Capital investments are money put into the business with the aim of expanding or growing the business.
Capital investments are any amount invested to enable long-term business growth. These investments will include money used for purchasing capital assets such as land, factory, buildings, patents, automobiles, etc. For example, a new plant can increase production capacity, thereby leading to higher revenues. These investments are for the long term and are different from business operating expenses. These costs are not fixed assets always; they can also include other investments such as term deposits, bonds, stocks, etc.
Capital investments, per se, do not have any impact on the taxation. However, any income arising out of these investments, any expenses incurred on these investments or capital cost allowance (CCA) can affect your tax. Also, there are tax implications on disposal or settlement of capital investments.
Let's say you invested some amount in term deposits. You cannot deduct this amount from your income. However, any interest received on such investments needs to be added to your income. This income will be taxed at regular rates. For example, your business income is $40,000, and you received interest of $2,000. You need to add this $2000 to your income, which will make your taxable income as $42,000.
Suppose you incur any repair or maintenance expenses on new machinery. You can reduce these expenses from your taxable income.
For fixed assets, you can claim tax benefit in the form of Capital Cost Allowance or CCA. For example, you purchased a new building for $500,000 in 2014. CRA doesn't allow you to expense the entire amount in one year, or in other words get tax benefits for the full $500,000 in a single year. You will be able to deduct only a portion of this amount every year from your income. In Canada, this amount is known as the CCA. The CRA has set out these percentages in detail for different asset classes. In this case, the CCA can be anywhere between 4-10%, which is the deduction rate set by CRA for buildings. Assuming a rate of 10%, you will be able to deduct only 50,000 (10% of $500,000) from your income. In the subsequent year, this CCA of 10% will be charged on the remainder amount, i.e. $450,000.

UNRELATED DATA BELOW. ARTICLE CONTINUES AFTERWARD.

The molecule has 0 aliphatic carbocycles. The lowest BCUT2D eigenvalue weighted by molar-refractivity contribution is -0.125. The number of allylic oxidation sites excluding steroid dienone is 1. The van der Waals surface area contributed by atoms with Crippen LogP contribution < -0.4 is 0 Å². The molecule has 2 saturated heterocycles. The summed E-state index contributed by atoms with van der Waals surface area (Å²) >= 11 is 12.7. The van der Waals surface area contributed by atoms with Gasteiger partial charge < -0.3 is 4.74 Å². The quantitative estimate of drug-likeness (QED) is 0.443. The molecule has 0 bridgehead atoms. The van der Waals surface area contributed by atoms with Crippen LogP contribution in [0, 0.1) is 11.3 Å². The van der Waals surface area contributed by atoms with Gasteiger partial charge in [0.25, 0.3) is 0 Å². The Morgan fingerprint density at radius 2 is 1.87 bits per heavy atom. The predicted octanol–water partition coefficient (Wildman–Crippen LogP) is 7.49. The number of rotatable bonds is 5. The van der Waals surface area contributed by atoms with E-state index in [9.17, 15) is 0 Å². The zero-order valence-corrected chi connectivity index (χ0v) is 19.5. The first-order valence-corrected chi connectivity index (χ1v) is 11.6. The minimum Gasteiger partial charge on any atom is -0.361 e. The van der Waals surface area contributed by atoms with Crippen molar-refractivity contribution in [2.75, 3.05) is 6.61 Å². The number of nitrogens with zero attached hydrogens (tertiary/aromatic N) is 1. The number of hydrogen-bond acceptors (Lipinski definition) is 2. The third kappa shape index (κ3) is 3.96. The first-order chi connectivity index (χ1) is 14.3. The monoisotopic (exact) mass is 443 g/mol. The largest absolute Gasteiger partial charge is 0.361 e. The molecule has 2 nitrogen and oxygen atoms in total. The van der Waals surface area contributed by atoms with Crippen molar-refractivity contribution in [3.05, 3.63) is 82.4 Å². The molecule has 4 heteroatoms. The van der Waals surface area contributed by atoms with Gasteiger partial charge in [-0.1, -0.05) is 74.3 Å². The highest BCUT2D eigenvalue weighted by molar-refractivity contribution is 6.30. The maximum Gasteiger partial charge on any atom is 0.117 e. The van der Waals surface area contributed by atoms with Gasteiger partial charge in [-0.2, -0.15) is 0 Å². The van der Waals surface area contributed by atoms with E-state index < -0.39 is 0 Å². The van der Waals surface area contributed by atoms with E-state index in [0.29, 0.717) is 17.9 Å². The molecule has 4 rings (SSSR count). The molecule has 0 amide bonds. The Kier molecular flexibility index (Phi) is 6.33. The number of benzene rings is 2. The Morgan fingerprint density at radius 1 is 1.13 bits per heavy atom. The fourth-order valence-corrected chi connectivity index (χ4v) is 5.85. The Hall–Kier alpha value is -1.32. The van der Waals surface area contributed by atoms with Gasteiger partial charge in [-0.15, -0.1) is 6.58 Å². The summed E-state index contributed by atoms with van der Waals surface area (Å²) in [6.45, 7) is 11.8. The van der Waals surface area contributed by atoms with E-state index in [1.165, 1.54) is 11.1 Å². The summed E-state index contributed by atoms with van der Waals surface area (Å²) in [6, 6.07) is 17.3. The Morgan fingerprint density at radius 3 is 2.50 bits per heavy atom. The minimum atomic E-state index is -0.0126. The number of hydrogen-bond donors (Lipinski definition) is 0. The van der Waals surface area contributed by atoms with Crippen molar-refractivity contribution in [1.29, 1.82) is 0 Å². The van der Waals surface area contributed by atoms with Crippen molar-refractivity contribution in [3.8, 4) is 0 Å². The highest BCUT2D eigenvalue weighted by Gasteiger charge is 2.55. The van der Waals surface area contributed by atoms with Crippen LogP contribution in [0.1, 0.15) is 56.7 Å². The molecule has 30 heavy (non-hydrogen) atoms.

Capital investments can be disposed of either at a gain or loss. Capital gains are taxed at only 50% of the gain. Suppose, you make a profit of $100,000 by selling a capital investment, you need to add only $50,000 to the income for taxation purposes. Capital losses are also taxed at 50% of the total loss. However, a key difference is that the capital loss amount can be used only to offset capital gains and not regular income. So, for example, your income is $50,000, and you make a capital loss of $25,000 in a year without any capital gains. In this case, you cannot deduct $12,500 (50% of $25,000) from your income. However, suppose in the same year, in addition to the other two items, you make a capital gain of $25,000. In such a case, you can offset the capital loss amount of $25,000 against the capital gain of $25,000 which is eligible for tax. And, you won't have to pay any tax on the capital gain.
There is no impact of capital investments on taxation. However, other components such as income from investments or CCA as well as gains or losses made on the disposal of capital investments can have implications on tax.
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